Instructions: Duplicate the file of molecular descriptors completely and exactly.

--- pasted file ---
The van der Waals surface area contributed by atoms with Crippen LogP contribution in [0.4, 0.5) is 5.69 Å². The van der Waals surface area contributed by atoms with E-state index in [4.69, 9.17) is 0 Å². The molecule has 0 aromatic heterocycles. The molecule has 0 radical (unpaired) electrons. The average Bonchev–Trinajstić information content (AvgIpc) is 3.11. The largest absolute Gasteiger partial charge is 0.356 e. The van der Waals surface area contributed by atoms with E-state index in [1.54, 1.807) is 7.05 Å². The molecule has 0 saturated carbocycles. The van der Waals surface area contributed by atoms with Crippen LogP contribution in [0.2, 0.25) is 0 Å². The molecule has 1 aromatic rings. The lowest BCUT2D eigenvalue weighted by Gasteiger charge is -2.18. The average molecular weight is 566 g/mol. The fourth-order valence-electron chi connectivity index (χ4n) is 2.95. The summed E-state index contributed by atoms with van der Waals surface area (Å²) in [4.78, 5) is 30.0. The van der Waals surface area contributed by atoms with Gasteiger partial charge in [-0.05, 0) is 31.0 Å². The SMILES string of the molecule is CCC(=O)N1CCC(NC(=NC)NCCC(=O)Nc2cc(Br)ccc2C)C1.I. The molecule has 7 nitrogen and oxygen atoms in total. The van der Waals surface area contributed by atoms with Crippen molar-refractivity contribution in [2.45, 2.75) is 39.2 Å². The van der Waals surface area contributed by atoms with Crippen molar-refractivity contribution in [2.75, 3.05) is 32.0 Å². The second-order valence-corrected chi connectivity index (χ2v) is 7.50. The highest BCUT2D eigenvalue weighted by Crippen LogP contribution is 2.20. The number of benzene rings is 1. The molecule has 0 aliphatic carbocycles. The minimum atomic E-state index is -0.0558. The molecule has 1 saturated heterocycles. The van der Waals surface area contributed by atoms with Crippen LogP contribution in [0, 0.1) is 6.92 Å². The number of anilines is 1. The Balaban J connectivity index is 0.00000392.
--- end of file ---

The van der Waals surface area contributed by atoms with Crippen LogP contribution in [0.4, 0.5) is 5.69 Å². The van der Waals surface area contributed by atoms with E-state index in [4.69, 9.17) is 0 Å². The molecule has 0 aromatic heterocycles. The molecule has 0 radical (unpaired) electrons. The average Bonchev–Trinajstić information content (AvgIpc) is 3.11. The largest absolute Gasteiger partial charge is 0.356 e. The van der Waals surface area contributed by atoms with E-state index in [1.54, 1.807) is 7.05 Å². The molecule has 0 saturated carbocycles. The van der Waals surface area contributed by atoms with Crippen LogP contribution in [0.2, 0.25) is 0 Å². The molecule has 1 aromatic rings. The lowest BCUT2D eigenvalue weighted by Gasteiger charge is -2.18. The average molecular weight is 566 g/mol. The fourth-order valence-electron chi connectivity index (χ4n) is 2.95. The summed E-state index contributed by atoms with van der Waals surface area (Å²) in [4.78, 5) is 30.0. The van der Waals surface area contributed by atoms with Gasteiger partial charge in [-0.05, 0) is 31.0 Å². The SMILES string of the molecule is CCC(=O)N1CCC(NC(=NC)NCCC(=O)Nc2cc(Br)ccc2C)C1.I. The molecule has 7 nitrogen and oxygen atoms in total. The van der Waals surface area contributed by atoms with Crippen molar-refractivity contribution in [2.45, 2.75) is 39.2 Å². The van der Waals surface area contributed by atoms with Crippen molar-refractivity contribution in [2.75, 3.05) is 32.0 Å². The second-order valence-corrected chi connectivity index (χ2v) is 7.50. The highest BCUT2D eigenvalue weighted by Crippen LogP contribution is 2.20. The number of benzene rings is 1. The molecule has 0 aliphatic carbocycles. The minimum atomic E-state index is -0.0558. The molecule has 1 saturated heterocycles. The van der Waals surface area contributed by atoms with Crippen LogP contribution in [0, 0.1) is 6.92 Å². The number of anilines is 1. The Balaban J connectivity index is 0.00000392.